Perhaps we’ve just been thinking about this all wrong. Instead of serving as a starter, these flavorful layers are really meant for the main event. Trade that frilly shredded lettuce for more substantial fare like pasta, and we’ve got a game-changing entree on our hands.

Imagine if baked ziti went on a vacation to Mexico and came back with a fresh new lease on life. Emboldened with spicy enchilada sauce, this unconventional addition allows you full license to scoop out the entire stratified marvel in one satisfying serving.

Gluten-free Tresomega Nutrition noodles inspired this dinner time revelation thanks to their second annual blogger recipe contest. Made of organic quinoa, rice, and amaranth, these macaroni are one of the rare wheat-free varieties up to the task, remaining properly al dente when cooked with care. Snag a box or two online at Sam’s Club and find much more inspiration on the Tresomega Facebook page and Twitter feed

Complex in flavor but not in preparation, you can speed through assembly with some easy food hacks, pull out all the stops with homemade staples, or mix and match depending on your preference- and patience. Most critical here is the creamy cashew-based cheese sauce, which has a subtle tang thanks to unsweetened yogurt and the subtle smoky spice of chipotle canned in adobo, but in a pinch, good old pepper jack style vegan cheese shreds will certainly do the trick. There’s no shame in make it mostly homemade; a little shortcut is better than not cooking at all, every single time.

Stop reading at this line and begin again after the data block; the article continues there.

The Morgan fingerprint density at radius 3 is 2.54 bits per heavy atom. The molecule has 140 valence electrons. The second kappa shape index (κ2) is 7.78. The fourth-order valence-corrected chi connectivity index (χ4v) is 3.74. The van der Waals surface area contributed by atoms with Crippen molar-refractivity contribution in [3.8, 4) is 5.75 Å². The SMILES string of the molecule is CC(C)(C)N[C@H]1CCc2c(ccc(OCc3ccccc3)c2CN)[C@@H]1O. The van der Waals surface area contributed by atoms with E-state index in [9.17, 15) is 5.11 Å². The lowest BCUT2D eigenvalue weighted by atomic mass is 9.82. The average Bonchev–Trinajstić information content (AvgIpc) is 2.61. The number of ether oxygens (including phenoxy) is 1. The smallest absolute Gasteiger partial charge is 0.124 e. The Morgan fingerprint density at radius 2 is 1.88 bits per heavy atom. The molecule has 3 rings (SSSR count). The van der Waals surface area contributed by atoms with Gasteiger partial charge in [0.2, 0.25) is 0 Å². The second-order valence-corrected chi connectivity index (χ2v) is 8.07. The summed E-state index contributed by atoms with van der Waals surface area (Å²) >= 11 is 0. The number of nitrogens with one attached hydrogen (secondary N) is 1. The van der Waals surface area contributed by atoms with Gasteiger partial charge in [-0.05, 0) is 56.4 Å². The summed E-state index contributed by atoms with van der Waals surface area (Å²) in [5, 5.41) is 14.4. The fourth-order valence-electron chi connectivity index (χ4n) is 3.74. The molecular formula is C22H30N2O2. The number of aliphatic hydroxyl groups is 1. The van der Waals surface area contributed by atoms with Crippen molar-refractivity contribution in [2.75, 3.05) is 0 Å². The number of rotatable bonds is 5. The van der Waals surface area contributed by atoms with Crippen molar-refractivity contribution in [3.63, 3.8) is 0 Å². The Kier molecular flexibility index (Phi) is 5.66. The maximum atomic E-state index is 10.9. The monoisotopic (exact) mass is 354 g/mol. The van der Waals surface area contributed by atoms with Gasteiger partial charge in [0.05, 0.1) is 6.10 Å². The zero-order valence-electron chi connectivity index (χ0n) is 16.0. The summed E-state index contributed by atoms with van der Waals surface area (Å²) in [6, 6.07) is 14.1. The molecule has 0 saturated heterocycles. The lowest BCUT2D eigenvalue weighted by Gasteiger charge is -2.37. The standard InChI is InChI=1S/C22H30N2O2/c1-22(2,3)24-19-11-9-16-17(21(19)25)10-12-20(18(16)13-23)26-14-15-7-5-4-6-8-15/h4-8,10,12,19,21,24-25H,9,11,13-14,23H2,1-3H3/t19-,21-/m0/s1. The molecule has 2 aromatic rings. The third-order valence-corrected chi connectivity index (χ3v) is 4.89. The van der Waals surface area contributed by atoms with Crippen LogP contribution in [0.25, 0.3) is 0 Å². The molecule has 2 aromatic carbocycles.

Lose the chips and dip into a new favorite main dish with those same luscious savory layers. This bold new interpretation was built on a stronger foundation than those earlier models and will never let you down.

Seven-Layer Pasta Bake

1 (15.4-Ounce) Can Refried Pinto Beans or 1 3/4 Cups Homemade (See Following Recipe)
1 (8-Ounce Box) Tresomega Quinoa Elbow or Penne Pasta